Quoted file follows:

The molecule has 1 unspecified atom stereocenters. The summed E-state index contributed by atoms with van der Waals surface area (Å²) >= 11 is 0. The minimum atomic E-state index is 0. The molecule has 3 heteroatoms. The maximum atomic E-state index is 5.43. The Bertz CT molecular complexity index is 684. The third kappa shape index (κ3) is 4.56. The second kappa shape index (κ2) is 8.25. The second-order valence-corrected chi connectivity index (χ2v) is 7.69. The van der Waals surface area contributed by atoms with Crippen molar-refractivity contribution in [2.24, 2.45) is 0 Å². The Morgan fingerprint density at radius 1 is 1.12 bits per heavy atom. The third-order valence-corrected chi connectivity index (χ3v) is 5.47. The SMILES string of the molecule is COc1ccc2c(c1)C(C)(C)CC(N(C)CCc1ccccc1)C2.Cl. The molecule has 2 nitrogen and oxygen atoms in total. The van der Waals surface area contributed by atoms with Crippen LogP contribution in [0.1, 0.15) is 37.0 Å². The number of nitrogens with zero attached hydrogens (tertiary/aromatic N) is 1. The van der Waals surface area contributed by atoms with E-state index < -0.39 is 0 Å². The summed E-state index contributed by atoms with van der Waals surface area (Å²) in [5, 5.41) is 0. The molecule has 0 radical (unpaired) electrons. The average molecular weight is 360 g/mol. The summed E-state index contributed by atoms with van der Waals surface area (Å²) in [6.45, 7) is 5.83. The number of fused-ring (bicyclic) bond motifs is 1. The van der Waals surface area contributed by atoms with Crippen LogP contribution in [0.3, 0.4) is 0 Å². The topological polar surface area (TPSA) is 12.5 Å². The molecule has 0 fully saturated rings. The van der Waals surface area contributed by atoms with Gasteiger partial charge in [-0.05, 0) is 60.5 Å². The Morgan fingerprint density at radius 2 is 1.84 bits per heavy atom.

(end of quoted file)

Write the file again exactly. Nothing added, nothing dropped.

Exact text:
The molecule has 1 unspecified atom stereocenters. The summed E-state index contributed by atoms with van der Waals surface area (Å²) >= 11 is 0. The minimum atomic E-state index is 0. The molecule has 3 heteroatoms. The maximum atomic E-state index is 5.43. The Bertz CT molecular complexity index is 684. The third kappa shape index (κ3) is 4.56. The second kappa shape index (κ2) is 8.25. The second-order valence-corrected chi connectivity index (χ2v) is 7.69. The van der Waals surface area contributed by atoms with Crippen molar-refractivity contribution in [2.24, 2.45) is 0 Å². The Morgan fingerprint density at radius 1 is 1.12 bits per heavy atom. The third-order valence-corrected chi connectivity index (χ3v) is 5.47. The SMILES string of the molecule is COc1ccc2c(c1)C(C)(C)CC(N(C)CCc1ccccc1)C2.Cl. The molecule has 2 nitrogen and oxygen atoms in total. The van der Waals surface area contributed by atoms with Crippen LogP contribution in [0.1, 0.15) is 37.0 Å². The number of nitrogens with zero attached hydrogens (tertiary/aromatic N) is 1. The van der Waals surface area contributed by atoms with E-state index < -0.39 is 0 Å². The summed E-state index contributed by atoms with van der Waals surface area (Å²) in [5, 5.41) is 0. The molecule has 0 radical (unpaired) electrons. The average molecular weight is 360 g/mol. The summed E-state index contributed by atoms with van der Waals surface area (Å²) in [6.45, 7) is 5.83. The number of fused-ring (bicyclic) bond motifs is 1. The van der Waals surface area contributed by atoms with Crippen LogP contribution in [0.3, 0.4) is 0 Å². The topological polar surface area (TPSA) is 12.5 Å². The molecule has 0 fully saturated rings. The van der Waals surface area contributed by atoms with Gasteiger partial charge in [-0.05, 0) is 60.5 Å². The Morgan fingerprint density at radius 2 is 1.84 bits per heavy atom.